Seedling Disease of Corn Caused by Pythium Increases With Proximity of Rye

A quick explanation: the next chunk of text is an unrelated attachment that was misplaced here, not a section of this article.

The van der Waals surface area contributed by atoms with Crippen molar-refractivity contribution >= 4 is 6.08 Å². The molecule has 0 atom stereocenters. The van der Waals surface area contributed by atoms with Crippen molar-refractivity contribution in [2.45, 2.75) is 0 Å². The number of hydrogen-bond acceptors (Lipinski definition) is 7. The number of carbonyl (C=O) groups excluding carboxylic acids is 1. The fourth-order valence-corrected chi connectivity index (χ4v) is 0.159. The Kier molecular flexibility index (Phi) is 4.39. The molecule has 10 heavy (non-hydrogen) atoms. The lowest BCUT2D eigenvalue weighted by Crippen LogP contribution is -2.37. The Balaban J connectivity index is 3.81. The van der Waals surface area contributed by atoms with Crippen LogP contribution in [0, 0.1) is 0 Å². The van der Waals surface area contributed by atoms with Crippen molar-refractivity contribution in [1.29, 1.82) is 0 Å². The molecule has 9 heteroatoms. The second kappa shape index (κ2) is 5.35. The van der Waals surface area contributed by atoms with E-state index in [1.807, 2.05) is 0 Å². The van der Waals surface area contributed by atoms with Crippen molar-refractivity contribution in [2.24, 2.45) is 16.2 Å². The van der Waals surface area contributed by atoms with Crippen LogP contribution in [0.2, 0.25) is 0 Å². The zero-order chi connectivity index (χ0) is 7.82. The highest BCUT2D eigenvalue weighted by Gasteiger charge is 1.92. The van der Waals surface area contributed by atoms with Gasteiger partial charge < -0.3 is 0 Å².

Yield loss of corn following a winter rye cover crop (CC) has been associated with increases in seedling disease caused by Pythium spp. We hypothesized that physical separation between the CC and corn could reduce the risk of seedling disease, and benefit corn growth and development. In a growth chamber experiment, corn seedlings were planted at 0 cm and 8 to 10 cm from terminated winter rye plants. Root rot severity was assessed at crop development stage V2, and quantitative PCR was used to estimate the abundance of Pythium clade B and clade F members present in corn roots. Radicle and seminal root rot severity was numerically greater when seedlings were planted 0 cm from terminated rye plants compared with seedlings planted 8 to 10 cm away. Moreover, a greater abundance of Pythium clade B was detected in corn grown within the terminated winter rye compared with corn planted further away (P = 0.0003). No effect of distance between corn and winter rye was detected for Pythium clade F. These data contribute to our understanding of the effect of a winter rye cover crop on corn and will inform field trial management practices for farmers to reduce occasional yield loss of corn following a winter rye cover crop.